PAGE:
Pervis Robison Jr.

Nutley resident Pervis Robison Jr. was one of 129 servicemen killed on April 10, 1963, when U.S.S. Thresher, a new class of submarine sank during sea trials about 200 miles off the coast of Cape Cod, Mass.

Robison, who had attended Nutley schools all his life, had been a track star at Nutley High School where he was graduated in 1960.

 He is survived by his parents, Margaret and Pervis Robison, of Passaic Avenue.


40th Anniversary Memorial Service 

 By Anthony Buccino 

 NUTLEY, N.J. -- A memorial service on the 40th anniversary of the loss of U.S.S. Thresher and Seaman Pervis Robison was held at the Robison/Thresher monument, in front of Town Hall, at 1 p.m. on April 10, 2003.

 Mayor Peter C. Scarpelli, who knew and worked with ''our hometown son'' Pervis, conducted the memorial.

 When asked later about nicknames, Robison family friend Adrian Malloy said that Pervis' father was known as 'big duck' and the sailor was called 'little duck' by his father's friends.

 And 'duck' by his friends, added Mayor Scarpelli.

 Commander Robert W. Archer, executive officer Naval Weapons Station, Earle, Colts Neck, represented the U.S. Navy, along with a Naval Honor Guard.

Pervis Robison, Jr. memorial, Nutley, N.J.
 Archer, who joined the Navy several years after the Thresher accident has served on seven subs in his 35-year career. He said that many of the improvements on later subs were the result of the sacrifice made by the seamen aboard the Thresher.

 ''When I was a young seaman, I wore the same uniform and I did the very same things that Seaman Pervis Robison did. I entered the submarine service in 1968 -- five years after the tragic loss of the Thresher, I was a seaman, I was young, I was indestructible -- much like I imagine Seaman Pervis Robison was,'' Archer said.

 ''To this day, I remember the excitement and the adventure that the submarine force provided me, and the intense pride I felt knowing I was a member of an exclusive group of people that had passed many tests and were found fit for duty below the sea -- supporting and defending the liberties and freedoms that the people of our great nation enjoy.

 ''We were the ones walking softly and silently and carrying the big sticks that deterred those that might want to threaten our way of life and our very freedoms.

 ''Only a few men are ever selected to become submariners. It takes a rare breed to ride that steel tube out to sea and challenge Mother Nature herself by submerging below the ocean.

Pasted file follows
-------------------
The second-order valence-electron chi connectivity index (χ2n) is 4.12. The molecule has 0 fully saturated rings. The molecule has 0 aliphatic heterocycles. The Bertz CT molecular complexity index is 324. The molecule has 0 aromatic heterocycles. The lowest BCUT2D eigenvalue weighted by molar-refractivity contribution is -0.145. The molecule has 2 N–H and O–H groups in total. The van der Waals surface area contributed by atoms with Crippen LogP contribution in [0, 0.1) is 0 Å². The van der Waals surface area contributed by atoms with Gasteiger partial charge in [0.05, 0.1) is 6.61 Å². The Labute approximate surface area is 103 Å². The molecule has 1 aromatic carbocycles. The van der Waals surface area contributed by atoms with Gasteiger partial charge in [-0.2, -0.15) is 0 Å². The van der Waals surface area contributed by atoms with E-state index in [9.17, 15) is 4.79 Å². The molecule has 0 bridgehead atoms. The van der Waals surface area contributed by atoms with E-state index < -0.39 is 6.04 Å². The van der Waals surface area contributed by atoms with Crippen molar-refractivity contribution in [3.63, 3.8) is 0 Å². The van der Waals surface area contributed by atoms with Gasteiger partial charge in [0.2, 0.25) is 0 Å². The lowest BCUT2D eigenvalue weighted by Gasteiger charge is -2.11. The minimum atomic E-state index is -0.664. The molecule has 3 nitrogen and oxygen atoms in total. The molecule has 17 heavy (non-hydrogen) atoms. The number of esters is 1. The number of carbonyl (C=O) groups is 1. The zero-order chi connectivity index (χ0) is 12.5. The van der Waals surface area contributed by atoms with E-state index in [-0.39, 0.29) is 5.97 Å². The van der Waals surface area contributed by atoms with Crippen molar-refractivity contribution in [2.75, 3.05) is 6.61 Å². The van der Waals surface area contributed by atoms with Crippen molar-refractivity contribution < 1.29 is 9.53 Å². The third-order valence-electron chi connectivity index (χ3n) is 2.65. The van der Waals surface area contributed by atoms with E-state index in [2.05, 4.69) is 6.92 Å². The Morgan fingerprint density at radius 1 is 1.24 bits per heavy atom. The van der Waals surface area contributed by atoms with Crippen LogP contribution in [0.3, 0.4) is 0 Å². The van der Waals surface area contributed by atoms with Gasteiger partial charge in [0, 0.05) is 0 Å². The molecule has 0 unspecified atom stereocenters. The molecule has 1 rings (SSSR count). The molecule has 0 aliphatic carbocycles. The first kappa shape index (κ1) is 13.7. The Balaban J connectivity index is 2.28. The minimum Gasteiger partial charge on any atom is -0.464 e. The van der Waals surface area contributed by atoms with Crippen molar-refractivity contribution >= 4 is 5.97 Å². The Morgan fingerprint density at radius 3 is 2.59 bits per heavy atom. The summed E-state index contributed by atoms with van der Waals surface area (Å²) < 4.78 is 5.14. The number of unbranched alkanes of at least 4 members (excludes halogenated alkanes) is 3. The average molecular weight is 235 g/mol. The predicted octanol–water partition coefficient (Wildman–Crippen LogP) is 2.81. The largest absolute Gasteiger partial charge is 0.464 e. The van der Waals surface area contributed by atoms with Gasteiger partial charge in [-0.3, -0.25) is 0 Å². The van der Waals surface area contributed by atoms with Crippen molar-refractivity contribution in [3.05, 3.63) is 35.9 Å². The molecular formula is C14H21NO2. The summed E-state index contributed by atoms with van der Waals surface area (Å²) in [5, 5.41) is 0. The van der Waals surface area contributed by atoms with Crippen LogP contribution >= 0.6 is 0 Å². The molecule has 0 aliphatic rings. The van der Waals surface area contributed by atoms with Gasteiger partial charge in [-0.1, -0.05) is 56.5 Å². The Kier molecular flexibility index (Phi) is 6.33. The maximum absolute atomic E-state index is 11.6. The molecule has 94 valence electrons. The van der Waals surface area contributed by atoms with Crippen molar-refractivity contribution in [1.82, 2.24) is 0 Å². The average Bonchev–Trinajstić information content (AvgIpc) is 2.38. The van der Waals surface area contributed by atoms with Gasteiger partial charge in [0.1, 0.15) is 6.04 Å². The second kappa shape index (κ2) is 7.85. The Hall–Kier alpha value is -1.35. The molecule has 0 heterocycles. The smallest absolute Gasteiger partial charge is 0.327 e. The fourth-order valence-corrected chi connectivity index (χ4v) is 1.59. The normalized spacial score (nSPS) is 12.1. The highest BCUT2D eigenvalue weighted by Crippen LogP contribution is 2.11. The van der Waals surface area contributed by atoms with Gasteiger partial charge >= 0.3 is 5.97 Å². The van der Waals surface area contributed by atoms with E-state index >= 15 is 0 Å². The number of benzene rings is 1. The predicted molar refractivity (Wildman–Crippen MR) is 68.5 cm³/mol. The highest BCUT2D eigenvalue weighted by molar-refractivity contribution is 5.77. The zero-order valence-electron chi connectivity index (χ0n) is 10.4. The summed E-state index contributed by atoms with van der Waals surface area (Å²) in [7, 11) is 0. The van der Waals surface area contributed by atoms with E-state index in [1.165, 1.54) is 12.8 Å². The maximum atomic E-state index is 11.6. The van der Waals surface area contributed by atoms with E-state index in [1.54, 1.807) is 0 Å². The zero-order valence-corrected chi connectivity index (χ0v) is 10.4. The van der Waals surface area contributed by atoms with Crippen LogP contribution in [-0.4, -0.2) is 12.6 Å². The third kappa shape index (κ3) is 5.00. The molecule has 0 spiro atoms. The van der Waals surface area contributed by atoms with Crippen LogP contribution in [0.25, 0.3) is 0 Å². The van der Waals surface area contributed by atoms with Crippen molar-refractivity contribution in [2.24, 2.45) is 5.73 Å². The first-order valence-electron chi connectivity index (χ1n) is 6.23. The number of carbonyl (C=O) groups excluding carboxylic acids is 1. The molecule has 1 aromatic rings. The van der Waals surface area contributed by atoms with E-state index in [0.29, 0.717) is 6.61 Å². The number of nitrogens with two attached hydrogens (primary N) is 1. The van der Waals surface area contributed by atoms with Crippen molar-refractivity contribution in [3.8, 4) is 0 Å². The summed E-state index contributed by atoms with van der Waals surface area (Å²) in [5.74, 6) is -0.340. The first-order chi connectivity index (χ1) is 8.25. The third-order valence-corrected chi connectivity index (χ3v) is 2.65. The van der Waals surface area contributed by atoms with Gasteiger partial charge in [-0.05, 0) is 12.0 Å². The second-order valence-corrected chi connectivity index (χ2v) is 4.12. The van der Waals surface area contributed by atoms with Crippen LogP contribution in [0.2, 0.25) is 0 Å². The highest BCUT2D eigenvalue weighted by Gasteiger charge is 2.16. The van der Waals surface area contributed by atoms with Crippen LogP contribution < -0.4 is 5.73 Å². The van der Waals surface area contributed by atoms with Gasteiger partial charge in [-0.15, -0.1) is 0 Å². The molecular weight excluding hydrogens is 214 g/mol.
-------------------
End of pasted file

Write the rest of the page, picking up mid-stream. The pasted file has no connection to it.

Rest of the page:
''I can assure you that for every time a submariner goes down, the elements resist you coming back up, it's like you become one with the ocean itself, that it wants to keep you there.

 ''In the case of Thresher, the ocean won its way, and those braves souls of Thresher are part of the ocean forever.

 ''I honor his memory. I honor his bravery and his spirit of adventure. And I thank him for his service because had it not been for the tragic loss of the Thresher, many of the improvements seen in the modern day submarines would not have come about...

 ''My fellow submariners and I have lived the benefit of the sacrifice of seaman Pervis' life. His life was ... lived to mark lasting improvements for all time for all submariners.

 ''Seaman Robison, on behalf all submariners who followed behind you, I salute you. You are our shipmate, our brother, our friend.''

 Reverend Robert C. Cole, pastor of First Baptist Church of Nutley, gave the invocation, and, later, the benediction.

 A wreath was placed at the Robison/Thresher monument by township commissioners Joanne Cocchiola-Oliver and Mauro Tucci.

 Taps was played by Dennis McPartland, assistant band director at Nutley high school.

 On hand for the memorial were about 100 Nutley residents and veterans. Also present was Mary Ann Fitton, spouse of Nutley son Lt. Frank Jannarone, who was killed in a bomber crash on June 12, 1958.

More information. 


George Stanford

George J. Stanford died of a heart attack on April 1, 1943, while on a short leave at home. He was the athletic director at the Nutley High School for 23 years before entering the army as a 2nd lieutenant. A memorial plaque in his honor is located at the Park Oval beneath the flag stand.

More information.